Did you ever wonder why every browser user-agent starts with “Mozilla”? Chrome on MacOS (version 64) for example has the following user agent string.

Mozilla/5.0 (Macintosh; Intel Mac OS X 10_13_3) AppleWebKit/537.36 (KHTML, like Gecko) Chrome/64.0.3282.186 Safari/537.36

I did wonder, but never really bothered to look it up. The other day, however, I found a blog post which explains the history behind the “Mozilla” part of the user string and it’s quite funny.

In the beginning there was NCSA Mosaic, and Mosaic called itself NCSA_Mosaic/2.0 (Windows 3.1), and Mosaic displayed pictures along with text, and there was much rejoicing.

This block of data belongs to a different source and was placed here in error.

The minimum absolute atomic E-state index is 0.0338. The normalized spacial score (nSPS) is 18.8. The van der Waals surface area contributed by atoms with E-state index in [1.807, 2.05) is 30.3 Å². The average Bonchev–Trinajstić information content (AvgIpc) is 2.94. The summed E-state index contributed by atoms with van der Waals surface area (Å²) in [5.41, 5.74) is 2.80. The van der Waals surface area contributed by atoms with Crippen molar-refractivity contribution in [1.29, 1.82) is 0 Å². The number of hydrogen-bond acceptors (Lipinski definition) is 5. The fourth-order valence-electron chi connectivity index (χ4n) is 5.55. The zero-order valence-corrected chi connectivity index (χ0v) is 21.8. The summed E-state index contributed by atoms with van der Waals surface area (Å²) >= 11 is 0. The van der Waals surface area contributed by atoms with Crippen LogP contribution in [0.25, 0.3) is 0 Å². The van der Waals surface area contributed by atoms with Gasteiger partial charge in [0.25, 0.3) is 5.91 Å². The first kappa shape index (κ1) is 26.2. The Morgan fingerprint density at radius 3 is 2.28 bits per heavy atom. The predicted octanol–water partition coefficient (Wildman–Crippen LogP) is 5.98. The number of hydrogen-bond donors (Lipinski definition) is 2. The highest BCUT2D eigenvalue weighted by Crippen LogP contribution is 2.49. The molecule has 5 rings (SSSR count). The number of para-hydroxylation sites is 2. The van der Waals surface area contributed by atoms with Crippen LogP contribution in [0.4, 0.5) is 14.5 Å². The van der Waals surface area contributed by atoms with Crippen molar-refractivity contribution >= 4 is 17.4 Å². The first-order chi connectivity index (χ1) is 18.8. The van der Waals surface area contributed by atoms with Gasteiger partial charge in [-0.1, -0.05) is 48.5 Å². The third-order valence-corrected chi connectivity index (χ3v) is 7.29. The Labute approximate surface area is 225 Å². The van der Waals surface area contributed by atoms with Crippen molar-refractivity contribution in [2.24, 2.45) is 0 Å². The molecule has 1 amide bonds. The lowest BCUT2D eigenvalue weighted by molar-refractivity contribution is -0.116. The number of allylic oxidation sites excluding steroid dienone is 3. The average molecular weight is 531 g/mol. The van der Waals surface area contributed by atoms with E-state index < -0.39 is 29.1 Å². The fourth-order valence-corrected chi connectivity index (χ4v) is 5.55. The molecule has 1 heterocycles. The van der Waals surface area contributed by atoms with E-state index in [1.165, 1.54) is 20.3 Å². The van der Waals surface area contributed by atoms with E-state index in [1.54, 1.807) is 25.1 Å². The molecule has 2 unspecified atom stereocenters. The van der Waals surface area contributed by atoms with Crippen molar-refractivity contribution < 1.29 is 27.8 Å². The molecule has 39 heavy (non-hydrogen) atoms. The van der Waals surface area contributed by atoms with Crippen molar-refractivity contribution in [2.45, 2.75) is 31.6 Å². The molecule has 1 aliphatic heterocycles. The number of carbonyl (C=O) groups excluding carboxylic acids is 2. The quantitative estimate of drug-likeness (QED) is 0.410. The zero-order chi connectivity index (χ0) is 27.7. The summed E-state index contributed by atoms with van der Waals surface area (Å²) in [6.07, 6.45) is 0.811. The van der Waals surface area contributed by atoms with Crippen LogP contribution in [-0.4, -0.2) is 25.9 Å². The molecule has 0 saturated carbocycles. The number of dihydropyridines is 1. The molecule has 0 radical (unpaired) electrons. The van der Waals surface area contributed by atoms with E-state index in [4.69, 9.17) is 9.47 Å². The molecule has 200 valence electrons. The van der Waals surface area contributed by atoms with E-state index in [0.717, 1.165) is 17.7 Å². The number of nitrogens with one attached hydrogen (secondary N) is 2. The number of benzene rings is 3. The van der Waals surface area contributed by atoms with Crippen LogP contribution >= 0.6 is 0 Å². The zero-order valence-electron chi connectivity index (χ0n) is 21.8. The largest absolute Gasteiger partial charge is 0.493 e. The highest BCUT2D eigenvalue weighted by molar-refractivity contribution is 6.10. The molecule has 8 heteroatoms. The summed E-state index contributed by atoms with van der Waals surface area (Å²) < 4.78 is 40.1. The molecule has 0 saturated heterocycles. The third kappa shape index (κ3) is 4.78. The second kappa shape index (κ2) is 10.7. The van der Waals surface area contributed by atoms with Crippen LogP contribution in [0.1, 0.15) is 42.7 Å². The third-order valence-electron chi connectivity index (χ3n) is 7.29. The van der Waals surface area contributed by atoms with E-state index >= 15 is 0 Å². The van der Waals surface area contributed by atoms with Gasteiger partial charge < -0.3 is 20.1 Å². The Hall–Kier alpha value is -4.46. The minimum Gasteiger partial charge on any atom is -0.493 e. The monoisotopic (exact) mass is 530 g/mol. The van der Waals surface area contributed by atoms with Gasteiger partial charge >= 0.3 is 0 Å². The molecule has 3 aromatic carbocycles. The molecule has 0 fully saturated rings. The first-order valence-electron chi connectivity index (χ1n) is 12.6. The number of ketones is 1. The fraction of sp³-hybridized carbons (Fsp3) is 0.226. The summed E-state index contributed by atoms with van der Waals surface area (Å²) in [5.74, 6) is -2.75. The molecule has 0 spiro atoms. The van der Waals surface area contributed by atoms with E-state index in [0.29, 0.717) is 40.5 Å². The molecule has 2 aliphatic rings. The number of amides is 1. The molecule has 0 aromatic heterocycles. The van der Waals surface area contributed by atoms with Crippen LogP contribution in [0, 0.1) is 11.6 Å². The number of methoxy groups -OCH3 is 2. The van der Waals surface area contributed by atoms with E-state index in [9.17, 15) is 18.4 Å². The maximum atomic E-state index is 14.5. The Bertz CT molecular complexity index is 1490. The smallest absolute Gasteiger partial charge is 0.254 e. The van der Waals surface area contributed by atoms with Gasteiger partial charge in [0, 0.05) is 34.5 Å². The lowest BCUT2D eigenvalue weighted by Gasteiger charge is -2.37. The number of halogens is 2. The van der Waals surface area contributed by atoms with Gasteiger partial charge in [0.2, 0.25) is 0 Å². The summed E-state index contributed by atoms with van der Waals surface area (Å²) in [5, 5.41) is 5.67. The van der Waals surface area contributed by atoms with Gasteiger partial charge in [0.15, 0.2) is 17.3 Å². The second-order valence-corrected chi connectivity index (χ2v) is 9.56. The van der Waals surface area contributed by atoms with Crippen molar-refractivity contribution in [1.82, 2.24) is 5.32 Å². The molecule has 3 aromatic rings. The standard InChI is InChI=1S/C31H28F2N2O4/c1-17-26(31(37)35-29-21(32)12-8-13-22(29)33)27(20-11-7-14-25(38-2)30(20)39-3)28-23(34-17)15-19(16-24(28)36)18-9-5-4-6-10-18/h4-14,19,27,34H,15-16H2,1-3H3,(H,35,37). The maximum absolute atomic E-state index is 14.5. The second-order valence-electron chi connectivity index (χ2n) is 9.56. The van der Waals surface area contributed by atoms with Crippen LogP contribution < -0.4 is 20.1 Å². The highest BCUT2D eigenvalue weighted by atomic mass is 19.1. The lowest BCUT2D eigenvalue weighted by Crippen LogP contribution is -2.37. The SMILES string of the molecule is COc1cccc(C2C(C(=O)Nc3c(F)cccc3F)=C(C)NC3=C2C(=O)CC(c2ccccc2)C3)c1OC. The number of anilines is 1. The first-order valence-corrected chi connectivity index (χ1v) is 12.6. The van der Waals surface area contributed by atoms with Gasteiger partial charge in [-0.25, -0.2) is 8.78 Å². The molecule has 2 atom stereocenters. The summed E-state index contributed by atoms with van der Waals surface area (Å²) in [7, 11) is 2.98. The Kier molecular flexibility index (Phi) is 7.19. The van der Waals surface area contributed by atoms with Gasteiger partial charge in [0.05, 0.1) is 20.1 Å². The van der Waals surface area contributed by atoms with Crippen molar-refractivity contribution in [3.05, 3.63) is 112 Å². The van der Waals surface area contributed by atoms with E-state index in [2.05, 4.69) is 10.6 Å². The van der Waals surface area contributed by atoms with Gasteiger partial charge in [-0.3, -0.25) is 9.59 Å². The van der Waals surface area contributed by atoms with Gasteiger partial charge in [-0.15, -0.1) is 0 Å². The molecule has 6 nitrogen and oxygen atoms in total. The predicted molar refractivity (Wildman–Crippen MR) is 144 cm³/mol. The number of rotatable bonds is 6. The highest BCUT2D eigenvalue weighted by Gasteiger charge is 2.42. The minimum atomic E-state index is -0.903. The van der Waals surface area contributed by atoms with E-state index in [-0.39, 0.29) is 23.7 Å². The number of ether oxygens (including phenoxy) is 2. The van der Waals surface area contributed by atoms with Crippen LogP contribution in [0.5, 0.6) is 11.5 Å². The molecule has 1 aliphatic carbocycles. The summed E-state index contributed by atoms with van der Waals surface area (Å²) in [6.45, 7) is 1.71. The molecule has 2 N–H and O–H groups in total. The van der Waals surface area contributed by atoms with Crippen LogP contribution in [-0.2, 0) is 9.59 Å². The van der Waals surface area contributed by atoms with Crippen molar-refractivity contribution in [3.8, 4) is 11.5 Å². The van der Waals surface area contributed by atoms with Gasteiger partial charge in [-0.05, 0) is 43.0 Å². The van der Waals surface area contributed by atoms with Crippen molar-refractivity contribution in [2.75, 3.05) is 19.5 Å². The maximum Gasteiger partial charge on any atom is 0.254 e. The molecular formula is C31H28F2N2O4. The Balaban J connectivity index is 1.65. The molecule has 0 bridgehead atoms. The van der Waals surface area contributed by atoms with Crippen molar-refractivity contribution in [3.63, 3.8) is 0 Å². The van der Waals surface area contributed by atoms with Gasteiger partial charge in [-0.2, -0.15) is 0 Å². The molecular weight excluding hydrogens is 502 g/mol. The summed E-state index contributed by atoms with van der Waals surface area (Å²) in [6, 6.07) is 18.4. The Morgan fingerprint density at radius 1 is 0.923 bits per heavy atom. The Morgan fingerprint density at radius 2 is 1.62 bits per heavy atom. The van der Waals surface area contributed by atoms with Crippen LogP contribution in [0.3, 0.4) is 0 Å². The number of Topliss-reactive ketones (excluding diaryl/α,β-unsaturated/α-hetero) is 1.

And behold, then came a new web browser known as “Mozilla”, being short for “Mosaic Killer,” but Mosaic was not amused, so the public name was changed to Netscape, and Netscape called itself Mozilla/1.0 (Win3.1), and there was more rejoicing. And Netscape supported frames, and frames became popular among the people, but Mosaic did not support frames, and so came “user agent sniffing” and to “Mozilla” webmasters sent frames, but to other browsers they sent not frames.

It is quite a fun read about the history of browsers and the propbelems we still have today because of feature detection. Read the rest of the article the get the whole history at https://webaim.org/blog/user-agent-string-history/